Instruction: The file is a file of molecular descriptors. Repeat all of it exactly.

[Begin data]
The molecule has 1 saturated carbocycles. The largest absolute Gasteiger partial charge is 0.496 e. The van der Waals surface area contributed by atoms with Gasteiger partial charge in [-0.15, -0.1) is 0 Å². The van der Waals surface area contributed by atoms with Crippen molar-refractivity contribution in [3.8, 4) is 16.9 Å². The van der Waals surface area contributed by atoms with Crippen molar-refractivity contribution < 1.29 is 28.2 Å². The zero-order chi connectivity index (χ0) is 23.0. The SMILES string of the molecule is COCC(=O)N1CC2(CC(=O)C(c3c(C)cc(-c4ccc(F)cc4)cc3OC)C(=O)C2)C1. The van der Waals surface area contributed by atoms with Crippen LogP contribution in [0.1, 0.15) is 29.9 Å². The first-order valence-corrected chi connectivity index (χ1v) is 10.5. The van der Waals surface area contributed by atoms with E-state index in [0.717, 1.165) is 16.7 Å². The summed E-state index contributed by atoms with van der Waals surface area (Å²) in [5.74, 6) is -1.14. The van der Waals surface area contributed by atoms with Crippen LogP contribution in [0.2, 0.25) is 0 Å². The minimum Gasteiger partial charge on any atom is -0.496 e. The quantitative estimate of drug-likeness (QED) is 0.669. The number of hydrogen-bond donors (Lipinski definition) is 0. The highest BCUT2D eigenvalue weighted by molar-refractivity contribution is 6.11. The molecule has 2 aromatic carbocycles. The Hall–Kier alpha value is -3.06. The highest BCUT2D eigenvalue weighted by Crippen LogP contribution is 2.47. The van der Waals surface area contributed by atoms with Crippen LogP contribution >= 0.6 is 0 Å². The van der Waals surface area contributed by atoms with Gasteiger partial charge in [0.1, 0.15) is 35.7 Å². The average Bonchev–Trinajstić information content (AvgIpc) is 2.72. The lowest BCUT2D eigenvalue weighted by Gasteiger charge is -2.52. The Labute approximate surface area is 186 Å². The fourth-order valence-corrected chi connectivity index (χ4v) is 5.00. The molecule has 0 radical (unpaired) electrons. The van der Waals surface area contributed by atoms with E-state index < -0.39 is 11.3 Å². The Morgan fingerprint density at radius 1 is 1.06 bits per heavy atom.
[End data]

The molecule has 1 saturated carbocycles. The largest absolute Gasteiger partial charge is 0.496 e. The van der Waals surface area contributed by atoms with Gasteiger partial charge in [-0.15, -0.1) is 0 Å². The van der Waals surface area contributed by atoms with Crippen molar-refractivity contribution in [3.8, 4) is 16.9 Å². The van der Waals surface area contributed by atoms with Crippen molar-refractivity contribution < 1.29 is 28.2 Å². The zero-order chi connectivity index (χ0) is 23.0. The SMILES string of the molecule is COCC(=O)N1CC2(CC(=O)C(c3c(C)cc(-c4ccc(F)cc4)cc3OC)C(=O)C2)C1. The van der Waals surface area contributed by atoms with Crippen LogP contribution in [0.1, 0.15) is 29.9 Å². The first-order valence-corrected chi connectivity index (χ1v) is 10.5. The van der Waals surface area contributed by atoms with E-state index in [0.717, 1.165) is 16.7 Å². The summed E-state index contributed by atoms with van der Waals surface area (Å²) in [5.74, 6) is -1.14. The van der Waals surface area contributed by atoms with Crippen LogP contribution in [0.2, 0.25) is 0 Å². The minimum Gasteiger partial charge on any atom is -0.496 e. The quantitative estimate of drug-likeness (QED) is 0.669. The number of hydrogen-bond donors (Lipinski definition) is 0. The highest BCUT2D eigenvalue weighted by molar-refractivity contribution is 6.11. The molecule has 2 aromatic carbocycles. The Hall–Kier alpha value is -3.06. The highest BCUT2D eigenvalue weighted by Crippen LogP contribution is 2.47. The van der Waals surface area contributed by atoms with Crippen LogP contribution >= 0.6 is 0 Å². The van der Waals surface area contributed by atoms with Gasteiger partial charge in [0.1, 0.15) is 35.7 Å². The average Bonchev–Trinajstić information content (AvgIpc) is 2.72. The lowest BCUT2D eigenvalue weighted by Gasteiger charge is -2.52. The Labute approximate surface area is 186 Å². The fourth-order valence-corrected chi connectivity index (χ4v) is 5.00. The molecule has 0 radical (unpaired) electrons. The van der Waals surface area contributed by atoms with E-state index < -0.39 is 11.3 Å². The Morgan fingerprint density at radius 1 is 1.06 bits per heavy atom.